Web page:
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Electronic Assistants Like Alexa Might Let You Live at Home Longer

Why that might happen in the not-too-distant future


Every morning, my kids ask Alexa about the weather for the day. It amazes me that this rather charming part of our get-ready-for-the-day routine is so new. We just put the Amazon Echo in our kitchen several months ago. Already it feels as natural and normal as putting on a pot of coffee and getting the morning paper from the front step.

Next Avenue has reported extensively about how new personal assistant technologies can help people who are getting older and beginning to worry about being able to take care of themselves. Popular digital voice activated assistants like Amazon’s “Alexa” (part of its Echo smart speakers) and Apple’s “Siri” (part of the iPhone) bring hope to a lot of people for the potential to let us age in our own homes. They offer help from everything from turning on light switches to ordering groceries for delivery to playing our favorite songs.

Alexa, Other Electronic Assistants and Older Adults

But how well do these assistants truly work for older adults? Not all that well.

They sometimes have difficulty in recognizing softer, more muffled voices, and often, you simply can’t get the answer or help that you want. Then, you get the dreaded, “Sorry, I am not familiar with that.”

They can be frustrating conversational companions, too.

A recent New York Times article, “Alexa vs. Siri vs. Google: Which Can Carry on a Conversation Best?” tested the Amazon Echo, Google Home and Apple Homepod) and said they might understand basic words and commands, but they certainly cannot carry on a conversation. (If you haven’t seen the 2017 Saturday Night Live spoof on “Amazon Echo Silver,” please Google it now and prepare to laugh despite some ageist overtones.)

Moreover, these assistants are not necessarily tailored for an older adult consumer who has specific needs.

Additionally, voice activated tech is not all that easy to connect to the other devices in your home without professional help. That’s not an ageist comment: Challenges connecting home devices plague younger tech-savvy consumers, too.

How the Tech Market Is Responding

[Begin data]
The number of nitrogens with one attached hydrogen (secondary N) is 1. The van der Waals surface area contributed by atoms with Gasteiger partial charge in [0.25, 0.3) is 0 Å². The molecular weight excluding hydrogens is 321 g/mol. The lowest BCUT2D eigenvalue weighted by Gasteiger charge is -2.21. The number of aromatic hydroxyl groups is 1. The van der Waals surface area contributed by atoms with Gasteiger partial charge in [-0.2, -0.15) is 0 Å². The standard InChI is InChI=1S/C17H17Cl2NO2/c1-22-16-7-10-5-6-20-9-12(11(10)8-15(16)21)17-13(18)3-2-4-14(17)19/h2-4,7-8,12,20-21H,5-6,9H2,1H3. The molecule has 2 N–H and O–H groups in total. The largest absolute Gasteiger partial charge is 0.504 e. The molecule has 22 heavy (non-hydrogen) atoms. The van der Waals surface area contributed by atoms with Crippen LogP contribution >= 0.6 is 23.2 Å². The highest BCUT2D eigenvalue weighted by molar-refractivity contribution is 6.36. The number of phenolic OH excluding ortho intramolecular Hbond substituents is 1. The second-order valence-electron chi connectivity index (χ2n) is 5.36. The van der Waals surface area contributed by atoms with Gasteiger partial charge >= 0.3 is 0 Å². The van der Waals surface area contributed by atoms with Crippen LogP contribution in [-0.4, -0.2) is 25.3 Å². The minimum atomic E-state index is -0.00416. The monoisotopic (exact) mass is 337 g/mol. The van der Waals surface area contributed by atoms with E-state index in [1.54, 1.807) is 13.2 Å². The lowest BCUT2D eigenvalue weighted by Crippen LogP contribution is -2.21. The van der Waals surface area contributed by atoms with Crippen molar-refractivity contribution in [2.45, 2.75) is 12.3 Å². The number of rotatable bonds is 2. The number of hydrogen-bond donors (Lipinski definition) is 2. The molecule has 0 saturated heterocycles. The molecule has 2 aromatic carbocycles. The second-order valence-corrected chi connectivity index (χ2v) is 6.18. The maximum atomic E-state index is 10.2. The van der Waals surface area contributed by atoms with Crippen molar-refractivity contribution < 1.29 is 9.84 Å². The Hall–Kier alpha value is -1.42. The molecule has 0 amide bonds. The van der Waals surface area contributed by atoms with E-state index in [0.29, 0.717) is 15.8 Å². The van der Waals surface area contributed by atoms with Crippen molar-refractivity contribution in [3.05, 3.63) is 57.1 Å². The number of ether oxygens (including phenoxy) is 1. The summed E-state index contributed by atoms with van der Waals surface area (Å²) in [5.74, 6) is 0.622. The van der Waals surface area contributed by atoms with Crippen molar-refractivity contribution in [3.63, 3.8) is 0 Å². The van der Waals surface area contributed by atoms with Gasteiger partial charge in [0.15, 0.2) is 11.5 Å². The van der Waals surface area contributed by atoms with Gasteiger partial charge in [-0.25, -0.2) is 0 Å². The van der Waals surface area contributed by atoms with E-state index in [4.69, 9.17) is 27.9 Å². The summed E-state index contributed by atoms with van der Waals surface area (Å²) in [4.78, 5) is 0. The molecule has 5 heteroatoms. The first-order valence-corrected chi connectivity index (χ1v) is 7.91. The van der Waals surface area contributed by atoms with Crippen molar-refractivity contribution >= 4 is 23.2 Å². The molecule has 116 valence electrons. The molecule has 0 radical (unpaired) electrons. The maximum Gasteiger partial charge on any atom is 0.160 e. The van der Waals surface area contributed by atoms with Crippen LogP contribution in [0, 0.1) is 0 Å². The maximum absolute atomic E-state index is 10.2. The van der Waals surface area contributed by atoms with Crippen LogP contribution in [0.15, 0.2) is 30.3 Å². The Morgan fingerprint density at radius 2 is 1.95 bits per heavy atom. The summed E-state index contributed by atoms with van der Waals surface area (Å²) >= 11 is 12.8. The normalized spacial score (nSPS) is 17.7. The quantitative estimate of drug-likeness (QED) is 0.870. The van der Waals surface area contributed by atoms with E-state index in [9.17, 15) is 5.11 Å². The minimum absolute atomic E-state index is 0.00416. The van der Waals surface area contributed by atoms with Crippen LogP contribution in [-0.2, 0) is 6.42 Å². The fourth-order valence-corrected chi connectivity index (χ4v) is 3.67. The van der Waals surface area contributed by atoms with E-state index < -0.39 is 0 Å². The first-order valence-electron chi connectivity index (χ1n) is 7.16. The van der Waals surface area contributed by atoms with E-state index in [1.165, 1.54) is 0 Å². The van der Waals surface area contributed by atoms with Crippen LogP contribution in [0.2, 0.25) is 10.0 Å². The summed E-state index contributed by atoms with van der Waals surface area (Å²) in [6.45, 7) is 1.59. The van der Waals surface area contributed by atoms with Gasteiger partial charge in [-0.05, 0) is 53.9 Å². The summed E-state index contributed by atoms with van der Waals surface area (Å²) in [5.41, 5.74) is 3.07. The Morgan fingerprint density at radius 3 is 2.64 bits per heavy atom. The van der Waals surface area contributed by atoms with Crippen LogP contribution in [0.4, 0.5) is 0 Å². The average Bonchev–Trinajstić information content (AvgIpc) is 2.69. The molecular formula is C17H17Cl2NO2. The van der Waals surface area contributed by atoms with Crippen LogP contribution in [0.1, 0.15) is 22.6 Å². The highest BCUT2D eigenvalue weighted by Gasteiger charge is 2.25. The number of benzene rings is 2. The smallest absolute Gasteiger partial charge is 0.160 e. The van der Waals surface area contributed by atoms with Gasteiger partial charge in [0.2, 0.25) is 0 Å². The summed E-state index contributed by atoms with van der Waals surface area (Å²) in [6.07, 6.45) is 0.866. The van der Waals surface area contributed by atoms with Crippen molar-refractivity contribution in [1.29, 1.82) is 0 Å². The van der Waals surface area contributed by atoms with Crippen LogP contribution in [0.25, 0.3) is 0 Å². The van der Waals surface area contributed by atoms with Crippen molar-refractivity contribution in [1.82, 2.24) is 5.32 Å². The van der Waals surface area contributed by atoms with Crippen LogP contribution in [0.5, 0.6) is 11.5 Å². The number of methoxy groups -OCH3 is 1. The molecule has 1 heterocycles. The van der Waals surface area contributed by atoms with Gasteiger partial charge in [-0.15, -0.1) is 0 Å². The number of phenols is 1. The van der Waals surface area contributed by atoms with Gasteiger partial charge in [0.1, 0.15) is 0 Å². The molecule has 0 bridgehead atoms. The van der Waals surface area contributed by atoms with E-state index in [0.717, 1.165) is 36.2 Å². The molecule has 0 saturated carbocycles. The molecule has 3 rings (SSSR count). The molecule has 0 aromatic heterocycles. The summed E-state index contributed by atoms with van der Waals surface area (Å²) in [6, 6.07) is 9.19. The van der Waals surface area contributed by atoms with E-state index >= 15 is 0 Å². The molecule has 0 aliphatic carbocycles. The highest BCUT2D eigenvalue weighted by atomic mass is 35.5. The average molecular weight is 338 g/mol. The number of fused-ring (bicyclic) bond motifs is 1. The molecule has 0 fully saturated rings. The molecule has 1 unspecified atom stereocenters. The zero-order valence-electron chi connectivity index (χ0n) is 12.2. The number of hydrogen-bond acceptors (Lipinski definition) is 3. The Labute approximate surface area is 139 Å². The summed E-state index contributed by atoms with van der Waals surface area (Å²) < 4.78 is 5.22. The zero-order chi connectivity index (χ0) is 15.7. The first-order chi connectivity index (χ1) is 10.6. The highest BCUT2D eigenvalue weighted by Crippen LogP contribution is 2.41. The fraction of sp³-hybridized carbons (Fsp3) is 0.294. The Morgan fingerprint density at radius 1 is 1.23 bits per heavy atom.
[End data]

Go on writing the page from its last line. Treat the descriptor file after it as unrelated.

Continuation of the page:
Fortunately, the market is responding.

Some newer assistants — LifePod and AskMyBuddy, for example  — are being developed to use Amazon Echo and Google Home voice recognition technology and make the experiences more tailored for older adults.

AskMyBuddy can send alerts to family members or individuals. LifePod will prompt people to follow their daily routines — remind them to stay hydrated, exercise or take medication, for example.

New companies and technologies are also developing to provide easier integration across devices, systems and applications.

Activating Doors and Blood Pressure Monitors

One such tech company, K4Connect, has geared its connected home solutions software to older adults as a single system that can be managed as one form of application. For example, you could use a smartphone or tablet to activate door locks and blood pressure monitors. CEO Scott Moody notes the company is investing heavily in voice as part of its integrated platform.

Moody predicts voice will become a “more ubiquitous part of our everyday lives, and in many applications, our primary interface model for various other technologies.” And voice activation will go beyond the home and into most other aspects of our lives in the future.

“Voice technologies, when combined with other technologies in a cohesive and considered manner, can truly make a difference in the lives of those we serve. That is why an integrated platform is so critical to seeing voice technologies reach  real potential in senior living communities,” says Moody. “In the end, I think voice will be big, but it is not an end unto itself. It is when integrated with other technologies in a thoughtful way, tailored specifically for those we serve, that we will really see its true benefit. It will not just be this idea of a connected home, but a connected life.”

We might not quite be at the point of Alexa assuring that we can live at home longer and take care of our many needs at the cue of our voice. But that seems to be coming in the not-too-distant future.

By Shayla Thiel Stern
Shayla leads the editorial team and content strategy as the Director of Editorial and Content for Next Avenue at Twin Cities PBS. She can be reached at [email protected].@shayla_stern

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